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Posted: October 30, 2009

Keeping Seniors Healthy

Who Suffers Motion Sickness Is Luck of the Draw

Q. My wife can ride in the car and read a book. It makes me jealous because I’d be sick to my stomach if I did that. How can she do that without feeling queasy? We’re both in our late ’60s.

A. Little is known about individual susceptibility to motion sickness. Your wife caught a biological break. You didn’t.

Many people -- including me -- suffer nausea when traveling by boat, car or airplane. It also happens on rides in amusement parks and playgrounds. The symptoms of motion sickness are caused by conflicting messages arriving at the central nervous system.

Different parts of your body let your brain know where you are and what you’re doing. The inner ears lets you know if you’re turning, or moving forward-backward, side-to-side, and up-and-down. The eyes also monitor the directions of motion and where the body is in space, such as upside down. Skin pressure receptors tell you what part of the body is touching the ground. The muscle and joint sensory receptors tell what parts of the body are moving.

If all the signals tell the same story, there are no problems. However, suppose you’re below deck in a heaving sea. Your body is getting information that the boat is moving violently. But your eyes see the unmoving walls of your cabin. If you are susceptible to motion sickness, this below-deck scenario is almost guaranteed to make you look for a porthole to get rid of your last meal.

How about the example of reading in the car? Well, your body is picking up all kinds of cues that you’re in motion, but your eyes see only the unmoving pages of your book.

Here are some tips to avoid motion sickness:

Always ride where your eyes will see the same motion that your body senses. For example, sit in the front seat of the car and look out the windshield to distant scenery; don’t stare at the rapidly passing telephone poles outside the passenger window. I prefer driving so I am forced to look straight ahead.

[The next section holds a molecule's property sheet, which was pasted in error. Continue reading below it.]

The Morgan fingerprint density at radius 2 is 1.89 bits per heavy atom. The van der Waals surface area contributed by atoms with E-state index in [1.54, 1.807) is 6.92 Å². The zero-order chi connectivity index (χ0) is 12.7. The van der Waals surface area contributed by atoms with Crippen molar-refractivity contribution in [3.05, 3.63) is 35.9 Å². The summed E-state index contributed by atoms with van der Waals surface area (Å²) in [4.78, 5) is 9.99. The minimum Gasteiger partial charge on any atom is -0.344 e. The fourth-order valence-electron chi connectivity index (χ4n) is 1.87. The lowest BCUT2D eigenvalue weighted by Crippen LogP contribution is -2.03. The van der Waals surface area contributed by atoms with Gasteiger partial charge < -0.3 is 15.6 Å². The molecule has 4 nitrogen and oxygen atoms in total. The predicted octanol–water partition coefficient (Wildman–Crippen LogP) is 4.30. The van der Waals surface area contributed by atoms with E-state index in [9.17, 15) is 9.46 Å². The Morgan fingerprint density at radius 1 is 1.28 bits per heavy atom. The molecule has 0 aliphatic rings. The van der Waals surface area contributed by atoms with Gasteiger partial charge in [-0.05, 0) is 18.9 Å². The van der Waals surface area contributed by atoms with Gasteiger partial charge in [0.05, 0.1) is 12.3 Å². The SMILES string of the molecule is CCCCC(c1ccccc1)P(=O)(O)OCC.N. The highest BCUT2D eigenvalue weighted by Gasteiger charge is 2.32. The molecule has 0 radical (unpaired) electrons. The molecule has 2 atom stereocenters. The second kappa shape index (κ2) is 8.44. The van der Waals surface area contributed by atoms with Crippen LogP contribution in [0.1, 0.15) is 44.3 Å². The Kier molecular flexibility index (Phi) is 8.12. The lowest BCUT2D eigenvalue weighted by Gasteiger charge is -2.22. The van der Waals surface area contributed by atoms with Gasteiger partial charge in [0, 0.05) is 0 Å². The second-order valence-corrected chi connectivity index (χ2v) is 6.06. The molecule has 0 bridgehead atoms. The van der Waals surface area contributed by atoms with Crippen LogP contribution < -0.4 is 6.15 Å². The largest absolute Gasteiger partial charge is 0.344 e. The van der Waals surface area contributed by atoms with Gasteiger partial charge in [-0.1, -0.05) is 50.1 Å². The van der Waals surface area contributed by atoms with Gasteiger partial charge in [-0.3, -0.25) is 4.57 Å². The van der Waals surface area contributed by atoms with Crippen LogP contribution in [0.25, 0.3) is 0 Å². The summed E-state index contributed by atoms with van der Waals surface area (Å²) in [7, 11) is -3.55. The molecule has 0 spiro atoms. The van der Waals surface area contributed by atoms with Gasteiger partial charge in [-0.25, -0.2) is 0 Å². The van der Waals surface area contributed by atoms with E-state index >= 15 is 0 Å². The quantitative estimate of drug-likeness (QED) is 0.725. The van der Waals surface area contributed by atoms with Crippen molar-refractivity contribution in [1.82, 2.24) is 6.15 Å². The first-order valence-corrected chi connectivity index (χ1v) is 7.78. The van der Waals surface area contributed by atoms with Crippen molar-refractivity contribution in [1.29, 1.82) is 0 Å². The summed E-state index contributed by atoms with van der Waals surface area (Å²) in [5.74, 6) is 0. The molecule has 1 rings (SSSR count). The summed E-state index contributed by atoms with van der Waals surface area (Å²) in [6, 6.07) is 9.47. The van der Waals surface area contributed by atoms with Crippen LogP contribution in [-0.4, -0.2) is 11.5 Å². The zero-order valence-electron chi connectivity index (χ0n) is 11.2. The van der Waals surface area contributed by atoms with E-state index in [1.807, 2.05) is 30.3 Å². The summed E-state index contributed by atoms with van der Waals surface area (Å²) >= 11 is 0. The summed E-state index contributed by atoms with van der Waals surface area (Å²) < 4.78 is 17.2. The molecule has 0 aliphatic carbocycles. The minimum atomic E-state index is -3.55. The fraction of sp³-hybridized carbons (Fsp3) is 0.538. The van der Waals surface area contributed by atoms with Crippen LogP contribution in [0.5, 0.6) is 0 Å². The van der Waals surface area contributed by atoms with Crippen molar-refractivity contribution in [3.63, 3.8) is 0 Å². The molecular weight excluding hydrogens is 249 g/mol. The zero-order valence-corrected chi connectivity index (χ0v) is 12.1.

If you’re on a boat, go up on deck and watch the horizon. Request a cabin in the forward or middle of the ship, or on the upper deck.

On an airplane, sit by the window and look outside. Also, choose a seat over the wings where there is the least motion. Direct the air vent at your face.

On a train, take a seat near the front and next to a window. Face forward.

Minimize head movement.

Avoid strong odors and spicy or greasy foods immediately before and during your travel. Don’t overeat.

Don't smoke or sit near smokers.

Before your travel begins, take motion sickness medicine recommended by your physician. There are over-the-counter drugs. There is also prescription medicine in an adhesive patch or in oral form.

There are other treatments for motion sickness that may benefit some people, but they have not been proven to be consistently effective. High levels of ginger have helped some. There’s an acupuncture point of the wrist that provides relief of nausea during pregnancy and after chemotherapy, but there is contradictory evidence about its effectiveness in treating motion sickness.

Fred Cicetti is a freelance writer who specializes in health. He has been writing professionally since 1963. Before he began freelancing, he was a reporter and columnist for three daily newspapers in New Jersey. He has written two published novels: Saltwater Taffy, and Local Angles. You can send your health-related questions to Fred at

© 2009 Pederson Publishing, Inc. All Rights Reserved.
Commercial use, redistribution or other forms of reuse of this information is strictly prohibited without the prior written permission of Pederson Publishing.
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